From these three pictures i took while riding in a bus to a nearby province, i would like to show you how our plants and agricultural fields fare with the changing climate. The above photo shows its susceptibility to fire. I wonder how animals and birds from these areas cope.

 Above is an agricultural upland landscape, showing you also the intensity of the dry season.

This is an ordinary rice field, normally these are farmed when water is available. Can you imagine what those carabaos eat from those barren lands! In our household we are also having water difficulty, so we fetch water taking our turns from the spring, where everybody goes this time of difficulty. We use jeepneys, tricycles and a lot of small containers to fetch water.

Nevertheless, no matter how dry our surroundings are, i can still show you some colors. I hope my previous photos will not depress you that much. So alleviate those previous feelings, i will give you my flowers of adddiction. Of course, they get some little water as if they are members of the family.

Heliconia rostrata is an exceptional plant, it flowers when the dry season is at its highest. Look at the almost scorched leaves, yet every plant has a long inflorescense. Insects are grateful for them.

Of course, everybody knows that bougainvilla is a dry season plant too. No matter how intense the heat of the sun is, they are very happy and produce more colors.


The above 2 plants are hoya. At the left is Hoya mindorensis, that even with very little watering it flowers all year round. The one above has actually 9 umbels at different stages of blooming. At the right is Hoya meliflua, with 12 umbels. Can you imagine if all the umbels flower at the same time! And the scent at our terrace is so lovely specially at night, because the small hoya garden is a meter far from the terrace.

 The above 2 photos are Hoya mindorensis

Above 2 photos are Hoya meliflua

Hoya mindorensis continuously flower when not stressed, however Hoya meliflua flowers only starting from May for about 3 months.

Hoya celata

 Hoya elmeri (2 above photos from start of opening to fully open flowers)

 Hoya soligamiana

 Hoya incrassata/crassicaulis

 Hoya imperialis

Hoya pubicalyx (2 above photos)

With my beautifully blooming hoyas, can you still visualize that we are at the height of our dry season? You will not be able to discern that from these flowers, so i intentionally put the actual photos at the the beginning. This way, you will be able to relate how difficult it is for us to maintain our hoyas in good condition. Only addiction can produce this difference!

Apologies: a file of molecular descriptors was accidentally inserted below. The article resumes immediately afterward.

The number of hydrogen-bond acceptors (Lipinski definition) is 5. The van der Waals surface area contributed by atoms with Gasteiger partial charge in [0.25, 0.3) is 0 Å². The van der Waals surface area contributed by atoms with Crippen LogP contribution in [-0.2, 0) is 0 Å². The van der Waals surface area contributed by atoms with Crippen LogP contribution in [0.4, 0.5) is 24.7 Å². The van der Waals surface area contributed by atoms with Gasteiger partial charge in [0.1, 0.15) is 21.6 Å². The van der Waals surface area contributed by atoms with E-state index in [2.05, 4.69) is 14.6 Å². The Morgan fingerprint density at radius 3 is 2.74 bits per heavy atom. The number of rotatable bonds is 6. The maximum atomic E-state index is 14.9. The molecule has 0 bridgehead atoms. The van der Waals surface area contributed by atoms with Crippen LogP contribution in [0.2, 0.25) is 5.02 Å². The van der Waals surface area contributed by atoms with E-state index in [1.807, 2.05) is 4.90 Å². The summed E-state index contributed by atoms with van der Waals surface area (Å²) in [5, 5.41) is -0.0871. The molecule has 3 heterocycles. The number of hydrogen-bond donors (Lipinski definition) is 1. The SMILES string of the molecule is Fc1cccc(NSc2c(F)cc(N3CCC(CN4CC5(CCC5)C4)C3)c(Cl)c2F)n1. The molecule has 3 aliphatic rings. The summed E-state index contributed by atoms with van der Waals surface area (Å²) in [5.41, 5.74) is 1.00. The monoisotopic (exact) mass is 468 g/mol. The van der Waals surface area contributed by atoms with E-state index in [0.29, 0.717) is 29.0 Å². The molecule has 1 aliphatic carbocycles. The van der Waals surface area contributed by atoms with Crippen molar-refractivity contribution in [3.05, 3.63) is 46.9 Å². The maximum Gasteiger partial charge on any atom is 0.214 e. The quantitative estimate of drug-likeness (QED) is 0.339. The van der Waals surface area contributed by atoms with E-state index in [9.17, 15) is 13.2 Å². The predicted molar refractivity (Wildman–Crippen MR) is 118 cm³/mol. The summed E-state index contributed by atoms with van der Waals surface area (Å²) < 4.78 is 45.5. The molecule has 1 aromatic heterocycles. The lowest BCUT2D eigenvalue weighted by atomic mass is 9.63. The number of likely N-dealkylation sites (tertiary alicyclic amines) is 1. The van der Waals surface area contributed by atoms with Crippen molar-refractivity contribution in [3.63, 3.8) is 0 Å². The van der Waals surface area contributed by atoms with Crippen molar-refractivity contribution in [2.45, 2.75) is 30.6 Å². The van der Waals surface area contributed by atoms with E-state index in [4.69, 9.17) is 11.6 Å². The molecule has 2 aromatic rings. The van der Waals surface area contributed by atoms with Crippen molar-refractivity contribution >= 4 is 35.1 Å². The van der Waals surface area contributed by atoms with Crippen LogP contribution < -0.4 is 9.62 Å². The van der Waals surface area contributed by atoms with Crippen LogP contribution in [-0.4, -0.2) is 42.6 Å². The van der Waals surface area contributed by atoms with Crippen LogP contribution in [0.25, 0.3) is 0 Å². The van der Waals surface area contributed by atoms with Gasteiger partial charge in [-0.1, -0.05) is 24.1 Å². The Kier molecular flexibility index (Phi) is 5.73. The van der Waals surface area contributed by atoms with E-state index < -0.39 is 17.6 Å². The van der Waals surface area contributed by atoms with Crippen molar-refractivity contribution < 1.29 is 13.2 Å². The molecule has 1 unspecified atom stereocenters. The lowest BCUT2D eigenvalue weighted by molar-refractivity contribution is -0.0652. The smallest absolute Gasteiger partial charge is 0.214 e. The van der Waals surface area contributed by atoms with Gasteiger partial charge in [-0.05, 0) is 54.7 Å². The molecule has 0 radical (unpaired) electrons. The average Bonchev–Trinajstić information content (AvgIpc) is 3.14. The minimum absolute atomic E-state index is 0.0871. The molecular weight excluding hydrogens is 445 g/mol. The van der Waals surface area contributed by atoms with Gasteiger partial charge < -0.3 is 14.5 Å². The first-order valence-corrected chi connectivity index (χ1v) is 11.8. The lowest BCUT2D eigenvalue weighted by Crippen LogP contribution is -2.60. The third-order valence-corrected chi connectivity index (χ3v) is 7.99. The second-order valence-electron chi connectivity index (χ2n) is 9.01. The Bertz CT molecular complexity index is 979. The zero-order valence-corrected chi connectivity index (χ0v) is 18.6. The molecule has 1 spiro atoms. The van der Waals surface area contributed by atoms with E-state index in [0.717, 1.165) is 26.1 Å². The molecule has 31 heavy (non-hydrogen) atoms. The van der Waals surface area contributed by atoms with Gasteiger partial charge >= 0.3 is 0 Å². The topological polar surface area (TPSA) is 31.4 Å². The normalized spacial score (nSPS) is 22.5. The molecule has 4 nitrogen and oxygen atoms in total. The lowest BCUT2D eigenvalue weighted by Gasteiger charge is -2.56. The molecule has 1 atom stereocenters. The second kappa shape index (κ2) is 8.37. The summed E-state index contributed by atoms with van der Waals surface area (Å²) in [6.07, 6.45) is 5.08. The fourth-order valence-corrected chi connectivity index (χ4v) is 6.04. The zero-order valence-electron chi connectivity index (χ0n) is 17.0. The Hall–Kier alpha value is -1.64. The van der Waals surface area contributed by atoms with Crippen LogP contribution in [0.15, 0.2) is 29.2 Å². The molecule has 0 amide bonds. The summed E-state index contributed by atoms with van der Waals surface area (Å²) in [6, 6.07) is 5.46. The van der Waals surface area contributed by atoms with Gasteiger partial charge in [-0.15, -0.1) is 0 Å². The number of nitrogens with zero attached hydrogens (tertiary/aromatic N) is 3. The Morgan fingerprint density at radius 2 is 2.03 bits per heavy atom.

Monday, May 11, 2015

Seashore Finds

I hope you remember the sunrise shots i showed you last week, from the beach only 3km from our house, yet i have just seen the sunrise for the first time. When the sun was already a bit up there, at 7:00am our time, the heat was already a bit intense driving me to seek refuge from the shadows of some vegetation. There i found a lot of interesting subjects too. Last time i showed the morning moon at the west. Here i will show you some unusual finds as well.

Pulang Bato (Red Rock) at the distance

This tree gave a formidable presence being alone at the shoreline giving a bizarre thrunk as shown above. I intensely looked at it thinking it experienced stresses in the past, to have those very unusual convolutions and contours at the base. I suppose it was not the waves that pounded it through time, but perhaps men inflicted harm on it. It was able to heal itself very well despite its difficult past! 

A trunk that experienced decades of unusual circumstance! At this age, we say it is a trunk with character! And it can produce long paragraphs of descriptions or discussions. 

 I looked up and these wonderful flowers amazed me. They are thoroughly inviting with those loud colors.

 There is a lot of inflorescence borne at the stem tips devoid of leaves. And the stems fully exposed to the sun borne the leaves in palmate arrangement.

 Some blackish brown pods bearing black seeds arise on bigger stems. I wonder if birds pollinated them too, as i didn't see any bird that time. If those seeds are fertile, then this tree could probably be brought by the waters here.

I posted this in Facebook asking for identification, which eventually surfaced as Sterculia foetida, or calumpang in the vernacular. Some search in the net showed medicinal values that even can be useful for diabetis.

  Another unusual find i had that morning are these pods, obviously dried fruits of some vines. They are also hanging from the Sterculia foetida tree posted above. However, i don't know the identity of this vine.

A lot of these dried pods are scattered on the trunks, but they are totally wilted that didn't allow me to know how the vegetative plant looks like.

I cannot touch them as they are high up on the tree. But they look hollow which might render them float on the sea after falling on the ground. Those sepals as wings will also allow them to reach distant places, where they can eventually germinate and continue the species.